Most corals – particularly acropora and SPS corals – contain photosynthetic algae, called zooxanthellae. It acts as a sunscreen and is what gives them their color.
Phosphates and nitrates – aka ‘nutrients’ – act as food for the zooxanthellae. To much food will mean too much zooxanthellae or ‘sunscreen’. Not enough food will mean not enough zooanthellae or sunscreen.
So, if you have your alk in the 6 and 7 range, your nitrates and phosphates need to be low so you don’t stunt growth.
Less than 0.03 ppm phosphates and 5 ppm nitrates would be a good place to start. Then, if needed you can slowly lower them even more.
On the other hand, if you keep your alk in the 11-12 range, you need to keep your nitrates and phosphates much higher so the zooxanthellae can keep up and protect the acro.
A lot of time you see acros with “Burnt tips”. This occurs because the zooxanthellae algae can’t keep up with the coral growth. Eventually if the zooxanthellae gets further and further away from the tips, they will die halting growth.
Here is an example of alkalinity at a level that is right on the edge of being too high in relation to nutrient levels:
And this is what happens when it is too high – burnt tips.
3. Zero in on the best alkalinity level for your tank
With that in mind you can now zero in on the best alkalinity and nutrient levels for your tank.
Let’s say your nutrient levels are high – for example, your phosphate is ~0.15 dKH and your nitrates are ~15 ppm. If your alkalinity is below 9 dKH, you may want very slowly raise it until you see the kind of coral growth and coloration you like most.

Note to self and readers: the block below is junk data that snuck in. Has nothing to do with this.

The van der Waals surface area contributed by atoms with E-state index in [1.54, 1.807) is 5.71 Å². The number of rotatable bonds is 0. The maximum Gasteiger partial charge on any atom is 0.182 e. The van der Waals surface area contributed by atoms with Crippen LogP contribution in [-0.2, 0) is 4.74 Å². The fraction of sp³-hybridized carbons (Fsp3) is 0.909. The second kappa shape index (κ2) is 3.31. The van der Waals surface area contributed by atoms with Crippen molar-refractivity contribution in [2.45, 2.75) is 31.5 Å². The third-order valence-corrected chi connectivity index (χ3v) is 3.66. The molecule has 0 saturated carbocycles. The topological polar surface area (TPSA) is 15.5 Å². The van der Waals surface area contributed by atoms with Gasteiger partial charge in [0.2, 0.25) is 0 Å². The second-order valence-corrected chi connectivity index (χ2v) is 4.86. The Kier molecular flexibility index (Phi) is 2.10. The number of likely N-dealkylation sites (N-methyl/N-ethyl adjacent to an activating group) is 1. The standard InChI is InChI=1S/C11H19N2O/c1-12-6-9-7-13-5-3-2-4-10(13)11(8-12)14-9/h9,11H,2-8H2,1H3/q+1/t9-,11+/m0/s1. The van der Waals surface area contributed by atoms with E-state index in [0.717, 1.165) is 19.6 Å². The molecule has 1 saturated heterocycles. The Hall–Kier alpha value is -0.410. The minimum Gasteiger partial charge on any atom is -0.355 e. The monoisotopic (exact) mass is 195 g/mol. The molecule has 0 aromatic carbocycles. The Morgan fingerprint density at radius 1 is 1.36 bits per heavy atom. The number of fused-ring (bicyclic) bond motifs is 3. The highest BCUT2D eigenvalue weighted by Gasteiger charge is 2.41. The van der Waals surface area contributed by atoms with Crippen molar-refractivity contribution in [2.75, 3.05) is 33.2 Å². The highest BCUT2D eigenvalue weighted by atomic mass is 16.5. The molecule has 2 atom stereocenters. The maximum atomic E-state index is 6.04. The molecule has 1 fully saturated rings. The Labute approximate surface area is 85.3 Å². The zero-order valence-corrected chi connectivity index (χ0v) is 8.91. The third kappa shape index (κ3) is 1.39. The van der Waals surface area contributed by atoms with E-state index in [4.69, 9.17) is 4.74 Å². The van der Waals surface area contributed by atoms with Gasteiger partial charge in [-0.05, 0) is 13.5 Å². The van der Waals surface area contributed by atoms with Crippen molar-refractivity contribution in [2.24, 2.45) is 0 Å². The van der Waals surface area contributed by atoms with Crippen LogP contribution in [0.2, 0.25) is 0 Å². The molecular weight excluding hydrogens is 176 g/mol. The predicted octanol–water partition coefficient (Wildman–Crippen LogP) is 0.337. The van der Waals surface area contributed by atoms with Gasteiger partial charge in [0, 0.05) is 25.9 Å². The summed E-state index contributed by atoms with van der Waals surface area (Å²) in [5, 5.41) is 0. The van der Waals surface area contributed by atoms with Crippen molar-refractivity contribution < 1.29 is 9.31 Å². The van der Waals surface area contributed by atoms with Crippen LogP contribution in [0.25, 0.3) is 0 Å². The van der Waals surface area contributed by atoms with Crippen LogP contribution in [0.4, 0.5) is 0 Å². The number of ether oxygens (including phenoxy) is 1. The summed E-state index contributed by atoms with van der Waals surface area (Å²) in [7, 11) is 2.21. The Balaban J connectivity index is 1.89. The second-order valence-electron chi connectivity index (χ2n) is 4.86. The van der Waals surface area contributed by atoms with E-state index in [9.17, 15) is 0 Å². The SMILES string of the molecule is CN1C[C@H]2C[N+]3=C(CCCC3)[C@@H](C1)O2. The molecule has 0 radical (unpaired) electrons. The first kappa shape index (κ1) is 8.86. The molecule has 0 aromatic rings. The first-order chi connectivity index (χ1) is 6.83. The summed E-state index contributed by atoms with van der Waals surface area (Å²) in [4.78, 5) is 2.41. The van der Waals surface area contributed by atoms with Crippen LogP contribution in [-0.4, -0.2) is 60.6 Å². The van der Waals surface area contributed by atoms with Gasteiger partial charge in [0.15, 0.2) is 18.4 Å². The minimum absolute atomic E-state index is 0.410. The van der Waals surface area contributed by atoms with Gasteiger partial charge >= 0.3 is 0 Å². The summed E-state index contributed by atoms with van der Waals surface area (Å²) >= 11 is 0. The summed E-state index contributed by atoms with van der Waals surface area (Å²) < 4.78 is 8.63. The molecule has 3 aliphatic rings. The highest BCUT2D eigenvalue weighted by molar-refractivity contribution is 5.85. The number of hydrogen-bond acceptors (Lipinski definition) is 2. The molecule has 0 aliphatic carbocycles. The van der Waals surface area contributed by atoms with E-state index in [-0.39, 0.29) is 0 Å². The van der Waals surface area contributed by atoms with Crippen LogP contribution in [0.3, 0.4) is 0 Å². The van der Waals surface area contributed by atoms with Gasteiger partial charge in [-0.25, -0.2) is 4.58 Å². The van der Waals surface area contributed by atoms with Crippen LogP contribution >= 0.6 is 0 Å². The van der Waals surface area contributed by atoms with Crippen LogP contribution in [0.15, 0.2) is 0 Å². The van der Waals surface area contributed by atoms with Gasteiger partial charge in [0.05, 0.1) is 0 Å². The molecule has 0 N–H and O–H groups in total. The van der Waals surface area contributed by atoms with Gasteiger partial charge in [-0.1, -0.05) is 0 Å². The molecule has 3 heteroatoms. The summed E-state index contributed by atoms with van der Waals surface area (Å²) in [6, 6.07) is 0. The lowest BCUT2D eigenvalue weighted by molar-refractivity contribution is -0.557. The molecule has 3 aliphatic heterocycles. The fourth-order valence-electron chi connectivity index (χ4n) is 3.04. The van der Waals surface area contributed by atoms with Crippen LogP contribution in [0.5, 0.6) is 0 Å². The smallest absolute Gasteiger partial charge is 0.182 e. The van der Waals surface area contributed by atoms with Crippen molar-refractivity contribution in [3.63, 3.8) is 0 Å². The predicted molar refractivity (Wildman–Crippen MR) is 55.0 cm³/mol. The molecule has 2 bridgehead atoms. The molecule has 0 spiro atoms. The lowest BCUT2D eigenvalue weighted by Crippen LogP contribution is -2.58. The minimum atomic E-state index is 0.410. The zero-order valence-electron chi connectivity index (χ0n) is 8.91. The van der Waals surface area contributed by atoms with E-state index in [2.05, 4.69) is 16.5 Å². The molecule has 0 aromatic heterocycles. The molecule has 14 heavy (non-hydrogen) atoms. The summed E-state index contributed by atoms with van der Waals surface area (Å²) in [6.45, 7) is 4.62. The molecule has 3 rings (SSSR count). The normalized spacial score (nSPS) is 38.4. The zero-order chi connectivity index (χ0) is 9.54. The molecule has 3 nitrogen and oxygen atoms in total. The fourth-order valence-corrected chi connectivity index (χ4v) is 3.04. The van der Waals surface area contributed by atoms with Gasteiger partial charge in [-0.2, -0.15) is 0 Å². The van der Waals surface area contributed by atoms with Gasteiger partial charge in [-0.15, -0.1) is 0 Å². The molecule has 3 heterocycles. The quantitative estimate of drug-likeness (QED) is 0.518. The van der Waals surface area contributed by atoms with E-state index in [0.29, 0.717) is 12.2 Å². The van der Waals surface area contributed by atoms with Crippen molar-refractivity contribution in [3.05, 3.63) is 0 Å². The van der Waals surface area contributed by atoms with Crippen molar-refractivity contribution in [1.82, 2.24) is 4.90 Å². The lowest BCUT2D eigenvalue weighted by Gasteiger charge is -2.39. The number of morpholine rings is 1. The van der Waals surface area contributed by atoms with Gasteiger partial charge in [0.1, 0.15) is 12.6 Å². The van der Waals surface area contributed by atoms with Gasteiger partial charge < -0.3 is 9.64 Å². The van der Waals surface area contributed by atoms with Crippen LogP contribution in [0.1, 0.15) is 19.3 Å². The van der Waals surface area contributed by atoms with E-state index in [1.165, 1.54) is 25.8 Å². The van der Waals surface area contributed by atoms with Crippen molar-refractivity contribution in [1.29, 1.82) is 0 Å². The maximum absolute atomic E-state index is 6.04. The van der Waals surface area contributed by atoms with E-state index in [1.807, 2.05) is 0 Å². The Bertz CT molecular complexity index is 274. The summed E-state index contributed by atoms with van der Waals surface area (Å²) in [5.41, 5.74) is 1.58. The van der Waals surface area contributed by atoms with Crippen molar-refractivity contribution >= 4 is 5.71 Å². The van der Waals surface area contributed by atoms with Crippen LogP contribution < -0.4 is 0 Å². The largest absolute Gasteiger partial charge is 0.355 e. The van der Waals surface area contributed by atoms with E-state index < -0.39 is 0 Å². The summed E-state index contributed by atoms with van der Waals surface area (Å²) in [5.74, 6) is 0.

OR, you can gradually lower your nutrient levels until they are more in balance with your current alkalinity level.
Likewise, if your nutrient levels are low – say your phosphate is below 0.03 ppm and your nitrates are less than 5 ppm, you can lower your alk… OR you can raise your nutrients.
Either way, the key is make the changes slowly. And, once you find the alkalinity level that gives you the coral growth and color you desire, make sure it remains as stable as possible.
In the end, every aquarium is unique and you will have to find the right level for your tank.
Few things add as much color, beauty, and intrigue to a saltwater aquarium than corals – but some are MUCH harder to care for than others. These 5 beginner corals are fairly easy to care for. They can be incredibly vibrant and colorful. And are sure to capture anyone’s eye.